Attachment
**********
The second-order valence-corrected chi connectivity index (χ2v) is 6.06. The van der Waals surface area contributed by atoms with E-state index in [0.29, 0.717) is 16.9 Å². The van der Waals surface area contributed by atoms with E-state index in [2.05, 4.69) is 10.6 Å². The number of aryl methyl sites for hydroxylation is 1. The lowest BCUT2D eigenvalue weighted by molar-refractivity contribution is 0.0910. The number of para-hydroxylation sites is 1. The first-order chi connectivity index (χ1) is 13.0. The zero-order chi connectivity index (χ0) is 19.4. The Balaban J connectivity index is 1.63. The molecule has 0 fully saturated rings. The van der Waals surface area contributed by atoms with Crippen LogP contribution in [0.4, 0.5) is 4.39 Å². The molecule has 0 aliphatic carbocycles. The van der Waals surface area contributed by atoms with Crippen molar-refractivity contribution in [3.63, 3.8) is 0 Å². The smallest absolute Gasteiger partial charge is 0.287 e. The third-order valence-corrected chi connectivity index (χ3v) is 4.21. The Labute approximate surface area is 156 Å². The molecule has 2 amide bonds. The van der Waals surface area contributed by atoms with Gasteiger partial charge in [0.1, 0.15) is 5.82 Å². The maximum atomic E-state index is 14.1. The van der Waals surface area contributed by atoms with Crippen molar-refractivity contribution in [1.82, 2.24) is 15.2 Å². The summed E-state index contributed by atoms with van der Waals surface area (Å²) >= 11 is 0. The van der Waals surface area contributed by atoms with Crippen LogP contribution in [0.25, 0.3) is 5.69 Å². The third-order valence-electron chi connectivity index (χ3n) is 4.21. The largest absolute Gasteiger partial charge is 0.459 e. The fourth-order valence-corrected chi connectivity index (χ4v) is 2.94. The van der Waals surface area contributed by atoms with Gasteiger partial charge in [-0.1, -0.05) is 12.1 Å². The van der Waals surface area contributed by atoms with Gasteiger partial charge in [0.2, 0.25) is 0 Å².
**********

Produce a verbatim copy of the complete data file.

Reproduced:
The second-order valence-corrected chi connectivity index (χ2v) is 6.06. The van der Waals surface area contributed by atoms with E-state index in [0.29, 0.717) is 16.9 Å². The van der Waals surface area contributed by atoms with E-state index in [2.05, 4.69) is 10.6 Å². The number of aryl methyl sites for hydroxylation is 1. The lowest BCUT2D eigenvalue weighted by molar-refractivity contribution is 0.0910. The number of para-hydroxylation sites is 1. The first-order chi connectivity index (χ1) is 13.0. The zero-order chi connectivity index (χ0) is 19.4. The Balaban J connectivity index is 1.63. The molecule has 0 fully saturated rings. The van der Waals surface area contributed by atoms with Crippen LogP contribution in [0.4, 0.5) is 4.39 Å². The molecule has 0 aliphatic carbocycles. The van der Waals surface area contributed by atoms with Crippen molar-refractivity contribution in [3.63, 3.8) is 0 Å². The smallest absolute Gasteiger partial charge is 0.287 e. The third-order valence-corrected chi connectivity index (χ3v) is 4.21. The Labute approximate surface area is 156 Å². The molecule has 2 amide bonds. The van der Waals surface area contributed by atoms with Gasteiger partial charge in [0.1, 0.15) is 5.82 Å². The maximum atomic E-state index is 14.1. The van der Waals surface area contributed by atoms with Crippen molar-refractivity contribution in [1.82, 2.24) is 15.2 Å². The summed E-state index contributed by atoms with van der Waals surface area (Å²) >= 11 is 0. The van der Waals surface area contributed by atoms with Crippen LogP contribution in [0.25, 0.3) is 5.69 Å². The third-order valence-electron chi connectivity index (χ3n) is 4.21. The largest absolute Gasteiger partial charge is 0.459 e. The fourth-order valence-corrected chi connectivity index (χ4v) is 2.94. The van der Waals surface area contributed by atoms with Gasteiger partial charge in [-0.1, -0.05) is 12.1 Å². The van der Waals surface area contributed by atoms with Gasteiger partial charge in [0.2, 0.25) is 0 Å².